Of treason and civil war: An agitated Trump amps up threats
WASHINGTON (AP) — President Donald Trump, never one for understatement, is leaning into his threats as impeachment pressure mounts.
On Monday, he suggested Democratic Rep. Adam Schiff was guilty of treason. But the Constitution is clear that treason is not the same as disloyalty. And an agitated Trump was very publicly blurring the two as he tweeted against his critics and the House impeachment push.
Trump also suggested that any effort to oust him could lead to civil war, part of a weekend barrage of tweets that offered a window into his raw emotions.
Trump was anything but subtle in taking on Schiff, the chairman of the House Intelligence Committee and a longtime nemesis.
“Arrest for Treason?” Trump tweeted of the California Democrat. It was Trump’s latest objection to Schiff’s summation of a rough transcript in which the president on July 25 pressured Ukraine’s leader to investigate Joe Biden’s son.
A day earlier, Trump had groused: “I want Schiff questioned at the highest level for Fraud & Treason.”
Even presidents don’t always get what they want, by design.
It’s a bitter truth for the former real estate magnate who controlled much of his world before the presidency put him face-to-face with equivalent branches of government.
Trump has reacted by second-guessing critics and the Constitution, stonewalling information requests and venting against the government machine he calls “the deep state.”
The intensity of Trump’s tweets has been rising in tandem with a notable shift in public sentiment toward impeachment.
Polls conducted since the details of the Ukraine call went public show division over whether Trump should be impeached and removed from office, with support for impeachment growing significantly since the House launched the inquiry Sept. 24.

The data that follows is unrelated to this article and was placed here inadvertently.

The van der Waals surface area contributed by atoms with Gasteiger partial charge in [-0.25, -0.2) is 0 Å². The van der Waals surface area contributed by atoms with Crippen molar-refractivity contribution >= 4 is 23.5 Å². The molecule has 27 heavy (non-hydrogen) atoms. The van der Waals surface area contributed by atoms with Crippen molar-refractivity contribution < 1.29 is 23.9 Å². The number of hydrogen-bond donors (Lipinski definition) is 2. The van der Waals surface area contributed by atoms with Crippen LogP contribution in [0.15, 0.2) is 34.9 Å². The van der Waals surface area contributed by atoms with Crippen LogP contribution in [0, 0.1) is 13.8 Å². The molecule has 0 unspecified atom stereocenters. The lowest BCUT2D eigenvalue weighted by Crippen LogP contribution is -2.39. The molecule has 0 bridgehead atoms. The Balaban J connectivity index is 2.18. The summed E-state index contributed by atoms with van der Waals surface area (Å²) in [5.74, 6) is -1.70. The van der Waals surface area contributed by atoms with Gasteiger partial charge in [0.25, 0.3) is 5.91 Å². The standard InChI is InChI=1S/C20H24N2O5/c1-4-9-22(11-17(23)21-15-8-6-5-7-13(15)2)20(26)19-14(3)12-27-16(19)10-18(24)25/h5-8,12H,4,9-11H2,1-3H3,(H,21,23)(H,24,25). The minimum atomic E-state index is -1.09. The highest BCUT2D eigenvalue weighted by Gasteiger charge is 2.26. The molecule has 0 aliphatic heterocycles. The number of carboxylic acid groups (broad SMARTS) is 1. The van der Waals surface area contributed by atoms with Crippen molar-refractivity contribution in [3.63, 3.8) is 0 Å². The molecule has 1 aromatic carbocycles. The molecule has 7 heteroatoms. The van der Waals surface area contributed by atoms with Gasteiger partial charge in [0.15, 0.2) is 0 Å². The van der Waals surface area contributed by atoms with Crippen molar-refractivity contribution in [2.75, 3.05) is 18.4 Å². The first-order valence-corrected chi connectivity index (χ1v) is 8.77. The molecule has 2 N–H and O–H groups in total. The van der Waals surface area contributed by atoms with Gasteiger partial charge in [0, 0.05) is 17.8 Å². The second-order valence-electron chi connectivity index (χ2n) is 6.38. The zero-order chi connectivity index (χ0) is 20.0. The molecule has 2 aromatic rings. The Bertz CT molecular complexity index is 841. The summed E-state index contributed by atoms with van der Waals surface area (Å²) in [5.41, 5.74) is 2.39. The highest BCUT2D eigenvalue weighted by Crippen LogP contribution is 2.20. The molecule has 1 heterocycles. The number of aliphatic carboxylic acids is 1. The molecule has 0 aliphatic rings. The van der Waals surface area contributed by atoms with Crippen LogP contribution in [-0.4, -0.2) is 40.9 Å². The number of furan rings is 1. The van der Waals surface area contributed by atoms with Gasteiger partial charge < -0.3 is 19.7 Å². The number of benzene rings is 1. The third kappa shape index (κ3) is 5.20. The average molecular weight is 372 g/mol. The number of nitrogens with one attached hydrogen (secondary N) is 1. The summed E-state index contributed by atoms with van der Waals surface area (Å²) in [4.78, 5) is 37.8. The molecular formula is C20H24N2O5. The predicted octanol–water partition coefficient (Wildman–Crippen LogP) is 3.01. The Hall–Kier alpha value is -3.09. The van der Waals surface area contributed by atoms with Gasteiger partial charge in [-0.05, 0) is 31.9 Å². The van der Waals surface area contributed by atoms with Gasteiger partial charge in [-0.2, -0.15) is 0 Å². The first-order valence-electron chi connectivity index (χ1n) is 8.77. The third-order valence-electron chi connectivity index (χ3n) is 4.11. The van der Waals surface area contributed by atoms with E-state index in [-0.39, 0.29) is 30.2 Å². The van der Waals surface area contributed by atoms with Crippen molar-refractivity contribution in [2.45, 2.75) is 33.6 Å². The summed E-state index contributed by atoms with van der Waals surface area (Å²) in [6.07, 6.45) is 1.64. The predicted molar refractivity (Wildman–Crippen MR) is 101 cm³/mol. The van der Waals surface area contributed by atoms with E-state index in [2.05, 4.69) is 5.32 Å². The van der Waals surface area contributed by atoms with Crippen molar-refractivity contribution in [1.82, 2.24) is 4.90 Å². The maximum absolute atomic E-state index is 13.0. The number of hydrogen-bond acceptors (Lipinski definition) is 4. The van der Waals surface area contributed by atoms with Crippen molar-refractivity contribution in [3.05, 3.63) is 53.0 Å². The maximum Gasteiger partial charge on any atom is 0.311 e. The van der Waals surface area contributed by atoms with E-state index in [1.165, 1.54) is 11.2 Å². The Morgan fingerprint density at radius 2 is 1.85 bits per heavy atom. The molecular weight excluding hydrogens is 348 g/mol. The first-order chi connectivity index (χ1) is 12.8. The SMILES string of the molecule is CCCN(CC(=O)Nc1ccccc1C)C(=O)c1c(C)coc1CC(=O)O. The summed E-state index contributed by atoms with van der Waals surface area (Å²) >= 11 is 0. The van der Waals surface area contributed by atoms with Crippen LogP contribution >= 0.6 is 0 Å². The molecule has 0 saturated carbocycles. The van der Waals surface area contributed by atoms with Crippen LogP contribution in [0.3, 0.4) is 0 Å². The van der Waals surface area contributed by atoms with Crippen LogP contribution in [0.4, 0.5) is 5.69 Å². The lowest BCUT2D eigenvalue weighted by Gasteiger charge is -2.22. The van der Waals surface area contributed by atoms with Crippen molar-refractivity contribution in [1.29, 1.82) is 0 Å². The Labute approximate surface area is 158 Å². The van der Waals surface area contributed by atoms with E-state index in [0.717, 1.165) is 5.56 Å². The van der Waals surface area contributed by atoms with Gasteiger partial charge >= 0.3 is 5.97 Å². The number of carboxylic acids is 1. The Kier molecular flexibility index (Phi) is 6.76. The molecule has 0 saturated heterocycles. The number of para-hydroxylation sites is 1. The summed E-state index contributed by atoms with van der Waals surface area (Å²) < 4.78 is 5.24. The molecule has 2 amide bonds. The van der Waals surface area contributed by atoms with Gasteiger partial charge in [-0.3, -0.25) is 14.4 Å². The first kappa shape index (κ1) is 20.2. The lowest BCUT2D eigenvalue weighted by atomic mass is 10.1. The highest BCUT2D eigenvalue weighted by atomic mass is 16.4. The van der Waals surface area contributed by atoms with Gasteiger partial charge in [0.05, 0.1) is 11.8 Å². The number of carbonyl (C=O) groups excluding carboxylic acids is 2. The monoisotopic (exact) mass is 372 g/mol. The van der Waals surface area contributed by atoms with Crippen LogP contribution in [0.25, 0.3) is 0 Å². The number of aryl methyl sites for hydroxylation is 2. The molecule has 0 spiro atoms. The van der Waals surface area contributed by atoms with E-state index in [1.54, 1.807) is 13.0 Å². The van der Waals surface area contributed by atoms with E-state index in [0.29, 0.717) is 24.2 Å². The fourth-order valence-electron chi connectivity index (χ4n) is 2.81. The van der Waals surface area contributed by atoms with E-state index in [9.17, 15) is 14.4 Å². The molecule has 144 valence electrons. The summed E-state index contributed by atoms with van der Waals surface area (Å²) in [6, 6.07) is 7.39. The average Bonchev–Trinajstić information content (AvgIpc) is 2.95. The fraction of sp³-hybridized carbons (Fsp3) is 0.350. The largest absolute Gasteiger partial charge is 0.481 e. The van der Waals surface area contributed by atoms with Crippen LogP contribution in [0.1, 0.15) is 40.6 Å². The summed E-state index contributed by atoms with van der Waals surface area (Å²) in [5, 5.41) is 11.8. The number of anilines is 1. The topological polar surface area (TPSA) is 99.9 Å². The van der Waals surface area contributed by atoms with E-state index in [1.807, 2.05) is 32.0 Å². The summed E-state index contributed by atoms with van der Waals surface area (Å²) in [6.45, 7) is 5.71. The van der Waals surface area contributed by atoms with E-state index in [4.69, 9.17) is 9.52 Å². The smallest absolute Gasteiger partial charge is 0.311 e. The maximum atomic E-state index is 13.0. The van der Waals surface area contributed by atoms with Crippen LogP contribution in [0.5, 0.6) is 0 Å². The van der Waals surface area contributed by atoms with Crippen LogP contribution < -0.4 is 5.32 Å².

Trump went full-tilt.
Asked Monday whether he knows the identity of the whistleblower, he replied, “We’re trying to find out,” even though the person is protected by the Whistleblower Protection Act .
Earlier in the day, the president tweeted a comment by a conservative pastor that drew swift rebuke from a Republican member of Congress.
The president posted this comment from Rev. Robert Jeffress, pastor of the Southern Baptist megachurch First Baptist Dallas: “If the Democrats are successful in removing the president from office, it will cause a civil war like fracture in this nation from which our country will never heal.”
Republican Rep. Adam Kinzinger, a former Air Force pilot who represents an Illinois district Trump won in 2016, tweeted in response: “I have visited nations ravaged by civil war. ... I have never imagined such a quote to be repeated by a President. This is beyond repugnant.”
Trump has long saved the threat of treason for special perceived offenders, some that have never been proven to exist.
“My Campaign for President was conclusively spied on,” Trump falsely tweeted on May 17. “Nothing like this has ever happened in American Politics. A really bad situation. TREASON means long jail sentences, and this was TREASON!”
It wouldn’t be, even if it really had happened.
Likewise, Trump aimed his fury at the still-anonymous op-ed author who wrote in The New York Times just over a year ago that “many of the senior officials in his own administration are working diligently from within to frustrate parts of his agenda and his worst inclinations.” The writer described the president’s decision-making as “half-baked, ill-informed and occasionally reckless.”
“TREASON?” the president tweeted the same day, Sept. 5
Embarrassing, certainly, but not treason.
The Constitution states, “Treason against the United States, shall consist only in levying War against them, or in adhering to their Enemies, giving them Aid and Comfort.”
Note the word “only.”
Treason occurs when a U.S. citizen, or a non-citizen on U.S. territory, wages war against the country or provides material support — not just sympathy — to a declared enemy of the United States. The wording was derived from England’s treason statutes. In the United States, the executive branch can only bring charges in extremely limited cases.
Even gargantuan betrayals have not been deemed treason. Julius and Ethel Rosenberg, who were executed for giving atomic secrets to Russia during the Cold War, were charged with espionage.
Also not treasonous: the FBI official known as Deep Throat who undermined Richard Nixon’s presidency with his Watergate revelations.
AP Polling Director Emily Swanson contributed to this report.
Follow Kellman on Twitter at http://www.twitter.com//APLaurieKellman